The Newburgh Farmer’s Market opened July 13 and will be open every Saturday from 10 a.m.- 2 p.m. until the last day of the season on October 19. While for the past two years, Common Ground Farms has held the farmer’s market in Downing Park, this year the market is located in the outdoor park of the Safe Harbors Green, 95-107 Broadway in Newburgh.
The Newburgh Farmer’s Market is operated by Common Ground, a non-profit organization specializing in farming and education of food injustice and insecurity; meaning urban areas and people of low-income status don’t get access to healthy organic food.
Running for nearly 19 years, Common Ground originally started as a CSA (Community Supportive Agriculture) Farm, where members paid one price upfront and get shares of produce every week, a practice still used by farmers today.
Nowadays Common Ground model is a U-pick system, a similar system where customers pay one price upfront but still come to the market and pick produce themselves. Common Ground has been working with the Newburgh Farmer’s Market since 2017, and last year their farm stand made $150 a week over the twelve weeks they were open, according to Farm Director Sarah Simon.
Simon also says that the reason one of Common Ground’s branches is education is that many people aren’t as aware of food insecurity and injustice as they should be,
“Since we live in a wealthy country, it’s confusing for some people that some places have no access to organic healthy food, which has contributed to the growing obesity epidemic,” Simon said.
The main reason the market decided to move to Safe Harbors Green was to make it more accessible to more of Newburgh’s population. Common Ground’s Marketing Manager, Jenny Loeb, says that they have seen a lot more traffic in the past few weeks because of this change of location. This is most likely due to Safe Harbors Green being near a bus stop, a parking lot, and in walking distance and near Broadway shopping areas, thus giving residents one convenient location for all their shopping. Common Ground also works in collaboration with Newburgh Urban Farm and Food Initiative to donate unsold produce from the market to food pantries and soup kitchens in the Newburgh area.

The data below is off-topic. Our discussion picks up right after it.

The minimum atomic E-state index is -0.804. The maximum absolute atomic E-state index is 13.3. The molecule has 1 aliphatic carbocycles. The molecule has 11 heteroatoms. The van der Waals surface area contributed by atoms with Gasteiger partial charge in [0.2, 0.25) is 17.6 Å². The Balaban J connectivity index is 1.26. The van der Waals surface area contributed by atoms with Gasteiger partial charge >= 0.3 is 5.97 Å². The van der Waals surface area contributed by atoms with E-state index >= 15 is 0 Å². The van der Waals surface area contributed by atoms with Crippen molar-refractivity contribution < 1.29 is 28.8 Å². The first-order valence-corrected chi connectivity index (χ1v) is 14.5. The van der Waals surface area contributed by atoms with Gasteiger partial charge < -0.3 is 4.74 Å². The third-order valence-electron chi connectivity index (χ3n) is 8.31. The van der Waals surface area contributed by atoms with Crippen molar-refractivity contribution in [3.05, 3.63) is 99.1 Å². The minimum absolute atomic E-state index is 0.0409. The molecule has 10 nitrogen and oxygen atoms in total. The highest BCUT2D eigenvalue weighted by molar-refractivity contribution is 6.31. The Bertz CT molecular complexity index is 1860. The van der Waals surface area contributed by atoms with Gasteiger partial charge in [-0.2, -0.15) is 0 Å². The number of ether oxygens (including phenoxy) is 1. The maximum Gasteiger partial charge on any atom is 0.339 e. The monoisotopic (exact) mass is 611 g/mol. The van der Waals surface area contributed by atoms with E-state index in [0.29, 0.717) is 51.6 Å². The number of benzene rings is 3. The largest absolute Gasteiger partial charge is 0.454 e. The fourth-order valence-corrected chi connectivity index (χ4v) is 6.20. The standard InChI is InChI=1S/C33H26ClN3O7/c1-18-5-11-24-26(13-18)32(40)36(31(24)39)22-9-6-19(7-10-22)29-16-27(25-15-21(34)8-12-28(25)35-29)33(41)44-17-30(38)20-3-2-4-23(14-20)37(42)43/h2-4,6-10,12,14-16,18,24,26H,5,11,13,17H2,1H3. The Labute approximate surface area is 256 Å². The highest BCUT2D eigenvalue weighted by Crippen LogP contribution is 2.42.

In addition to making the market more accessible to the general population, Common Ground also wants to make healthy food as readily available to people who can’t afford it anywhere else. All of the vendors at the market accept SNAP/EBT, FMNP, WIC and Fresh Connect checks for eligible products. Those who receive these can talk to market managers about how to take advantage of them at the market.
Also, the Newburgh Farmer’s market will match the value of food benefits used with Greens4Greens checks that will give them money to spend on fruits and vegetables. These Green4Greens checks are also redeemable at Common Ground’s farmer’s markets in Beacon.
“If someone spent $16 in Food Stamps, they would get $16 more in Greens4Greens checks to spend on fresh vegetables,” Simon said. The Greens4Greens checks can also be redeemed at Common Ground markets in Beacon: the Beacon Farmers’ Market on Sundays and the Common Ground Mobile Market on Wednesdays. If anyone uses these food benefit programs, talk to the managers and vendors on how you can use them at the market and how to get Greens4Greens checks, and even if you don’t use food benefit programs, always ask if vendors take credit cards.
The vendors at the farmer’s market included Grandpa’s Farm from Chester, Pancake Hollow Sugar Works & Hudson Ale from Highland, Farm Tourant from Montgomery, and Second Wind CSA from Gardiner, and a lot of them have connections to Common Ground. Vendors like Todd B Ridolph from Pancake Hollow Sugar Works & Hudson Ale Works in Highland and Sam Devine from Second Winds CSA in Gardiner said that even though they don’t have experience with Common Grounds as an organization, they are good friends with Jenny and Sarah. Zach Pickens from Farm Tourant in Montgomery said that he has been to Common Ground’s Beacon Markets several times and appreciates that Common Ground gives local farmers a large platform,
“We’re really just a big farmer’s community and we have to stick together” And helps give food to the people who need it, “I’m from Newburgh and I love what they’re doing for my community and I love how I can contribute to it,” said Pickens. In addition to helping feed and educate the community, the market also helps educate those who volunteer to work for it. This summer the market will also employ two Newburgh teenagers as market assistants, allowing teens to develop skills in sales, marketing, and customer service.
They’re also hoping to expand to 30 weekly vendors in the next few years to bring a greater diversity of local products to support more local farmers in Orange County.
For more information, call Jenny Loeb, Common Ground Market manager at 845-416-5308 or email her at firstname.lastname@example.org.